The most remarkable incident connected with this city was the victory Joshua gained over the kings of Palestine (Josh 10:16-27). The battle here fought has been regarded as "one of the most important in the history of the world." The kings of southern Canaan entered into a confederacy against Gibeon (because it had entered into a league with Joshua) under the leadership of Adoni-zedec, king of Jerusalem, and marched upon Gibeon with the view of taking possession of it. The Gibeonites entreated Joshua to come to their aid with the utmost speed. His army came suddenly upon that of the Amorite kings as it lay encamped before the city. It was completely routed, and only broken remnants of their great host found refuge in the fenced cities. The five confederate kings who led the army were taken prisoners, and put to death at Makkedah (q.v.). This eventful battle of Beth-horon sealed the fate of all the cities of Southern Palestine. Among the Amarna tablets is a letter from Adoni-zedec (q.v.) to the king of Egypt, written probably at Makkedah after the defeat, showing that the kings contemplated flight into Egypt.

This place is again brought into notice as the scene of a battle between the army of Ish-bosheth under Abner and that of David led by Joab. At the suggestion of Abner, to spare the effusion of blood twelve men on either side were chosen to decide the battle. The issue was unexpected; for each of the men slew his fellow, and thus they all perished. The two armies then engaged in battle, in which Abner and his host were routed and put to flight (2 Sam 2:12-17). This battle led to a virtual truce between Judah and Israel, Judah, under David, increasing in power; and Israel, under Ish-bosheth, continually losing ground.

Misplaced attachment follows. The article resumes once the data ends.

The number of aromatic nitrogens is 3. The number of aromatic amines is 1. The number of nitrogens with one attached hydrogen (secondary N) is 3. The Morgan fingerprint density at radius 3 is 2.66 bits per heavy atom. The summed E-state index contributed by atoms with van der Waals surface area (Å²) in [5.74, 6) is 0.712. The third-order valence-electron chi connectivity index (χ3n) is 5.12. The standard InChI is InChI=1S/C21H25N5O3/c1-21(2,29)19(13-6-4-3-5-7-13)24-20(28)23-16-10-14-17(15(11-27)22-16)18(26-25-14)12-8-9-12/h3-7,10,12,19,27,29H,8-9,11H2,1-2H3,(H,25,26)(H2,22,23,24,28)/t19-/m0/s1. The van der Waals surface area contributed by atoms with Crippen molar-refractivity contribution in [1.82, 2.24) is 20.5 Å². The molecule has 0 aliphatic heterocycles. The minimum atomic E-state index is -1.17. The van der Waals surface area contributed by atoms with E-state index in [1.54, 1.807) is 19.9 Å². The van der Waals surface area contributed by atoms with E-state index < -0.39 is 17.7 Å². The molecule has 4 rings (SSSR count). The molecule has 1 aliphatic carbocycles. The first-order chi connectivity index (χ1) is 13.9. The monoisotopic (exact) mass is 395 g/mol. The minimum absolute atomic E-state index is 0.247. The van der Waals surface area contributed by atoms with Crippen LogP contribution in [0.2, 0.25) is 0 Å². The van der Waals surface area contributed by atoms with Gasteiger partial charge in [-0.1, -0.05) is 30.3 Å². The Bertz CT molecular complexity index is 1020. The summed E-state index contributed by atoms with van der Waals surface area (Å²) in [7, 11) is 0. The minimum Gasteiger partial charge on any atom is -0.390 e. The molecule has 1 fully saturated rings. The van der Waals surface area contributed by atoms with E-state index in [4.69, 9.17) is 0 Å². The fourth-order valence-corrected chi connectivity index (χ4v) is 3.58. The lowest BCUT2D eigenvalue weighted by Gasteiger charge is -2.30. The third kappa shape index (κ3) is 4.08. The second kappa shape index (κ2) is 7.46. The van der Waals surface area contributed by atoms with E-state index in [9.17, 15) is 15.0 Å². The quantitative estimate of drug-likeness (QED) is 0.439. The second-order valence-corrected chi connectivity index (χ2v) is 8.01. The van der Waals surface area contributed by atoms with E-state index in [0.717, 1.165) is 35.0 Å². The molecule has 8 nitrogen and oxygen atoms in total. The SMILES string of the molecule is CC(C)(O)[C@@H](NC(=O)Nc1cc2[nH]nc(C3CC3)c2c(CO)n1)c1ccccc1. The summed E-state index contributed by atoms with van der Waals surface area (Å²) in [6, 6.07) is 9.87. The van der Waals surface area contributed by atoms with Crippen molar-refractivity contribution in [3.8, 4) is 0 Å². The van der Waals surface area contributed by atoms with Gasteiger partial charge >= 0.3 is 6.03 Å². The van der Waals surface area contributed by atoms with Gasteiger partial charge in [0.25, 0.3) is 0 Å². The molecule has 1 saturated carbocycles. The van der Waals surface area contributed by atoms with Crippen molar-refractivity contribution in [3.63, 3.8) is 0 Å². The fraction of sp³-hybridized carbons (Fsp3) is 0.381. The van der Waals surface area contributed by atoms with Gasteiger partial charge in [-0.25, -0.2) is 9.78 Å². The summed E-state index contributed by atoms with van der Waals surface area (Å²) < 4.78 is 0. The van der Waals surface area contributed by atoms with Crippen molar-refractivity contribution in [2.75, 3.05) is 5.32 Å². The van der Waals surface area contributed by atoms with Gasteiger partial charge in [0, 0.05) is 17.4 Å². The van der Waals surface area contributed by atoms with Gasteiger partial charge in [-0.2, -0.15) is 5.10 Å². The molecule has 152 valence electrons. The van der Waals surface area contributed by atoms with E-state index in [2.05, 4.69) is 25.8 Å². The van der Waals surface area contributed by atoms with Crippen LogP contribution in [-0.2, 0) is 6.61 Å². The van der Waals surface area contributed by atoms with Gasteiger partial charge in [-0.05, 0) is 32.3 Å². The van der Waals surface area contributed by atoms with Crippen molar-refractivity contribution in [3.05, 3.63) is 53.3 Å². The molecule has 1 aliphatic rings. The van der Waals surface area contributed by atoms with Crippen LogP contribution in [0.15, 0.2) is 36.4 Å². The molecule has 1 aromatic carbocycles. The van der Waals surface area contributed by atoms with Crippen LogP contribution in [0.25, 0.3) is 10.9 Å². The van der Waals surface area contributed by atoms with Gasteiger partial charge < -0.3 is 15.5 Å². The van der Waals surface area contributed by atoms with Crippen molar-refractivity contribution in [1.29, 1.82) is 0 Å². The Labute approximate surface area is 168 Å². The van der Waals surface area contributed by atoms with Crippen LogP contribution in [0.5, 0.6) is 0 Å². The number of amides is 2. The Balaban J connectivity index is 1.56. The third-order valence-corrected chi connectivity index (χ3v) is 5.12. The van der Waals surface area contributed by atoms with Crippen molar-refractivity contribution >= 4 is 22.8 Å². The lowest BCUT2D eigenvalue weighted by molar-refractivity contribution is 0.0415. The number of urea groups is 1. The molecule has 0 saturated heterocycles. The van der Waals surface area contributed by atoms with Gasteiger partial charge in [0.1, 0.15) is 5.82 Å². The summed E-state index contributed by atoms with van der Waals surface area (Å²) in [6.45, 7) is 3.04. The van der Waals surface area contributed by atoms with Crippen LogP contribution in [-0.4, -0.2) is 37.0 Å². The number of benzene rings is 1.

Soon after the death of Absalom and David's restoration to his throne his kingdom was visited by a grievous famine, which was found to be a punishment for Saul's violation (2 Sam 21:2, 5) of the covenant with the Gibeonites (Josh 9:3-27). The Gibeonites demanded blood for the wrong that had been done to them, and accordingly David gave up to them the two sons of Rizpah (q.v.) and the five sons of Michal, and these the Gibeonites took and hanged or crucified "in the hill before the Lord" (2 Sam 21:9); and there the bodies hung for six months (21:10), and all the while Rizpah watched over the blackening corpses and "suffered neither the birds of the air to rest on them by day, nor the beasts of the field by night." David afterwards removed the bones of Saul and Jonathan at Jabeshgilead (21:12, 13).

Here, "at the great stone," Amasa was put to death by Joab (2 Sam 20:5-10). To the altar of burnt-offering which was at Gibeon, Joab (1 Kg 2:28-34), who had taken the side of Adonijah, fled for sanctuary in the beginning of Solomon's reign, and was there also slain by the hand of Benaiah.

Soon after he came to the throne, Solomon paid a visit of state to Gibeon, there to offer sacrifices (1 Kg 3:4; 2Chr 1:3). On this occasion the Lord appeared to him in a memorable dream, recorded in 1 Kg 3:5-15; 2Chr 1:7-12. When the temple was built "all the men of Israel assembled themselves" to king Solomon, and brought up from Gibeon the tabernacle and "all the holy vessels that were in the tabernacle" to Jerusalem, where they remained till they were carried away by Nebuchadnezzar (2Kg 24:13).

This entry includes text from Easton's Bible Dictionary, 1897.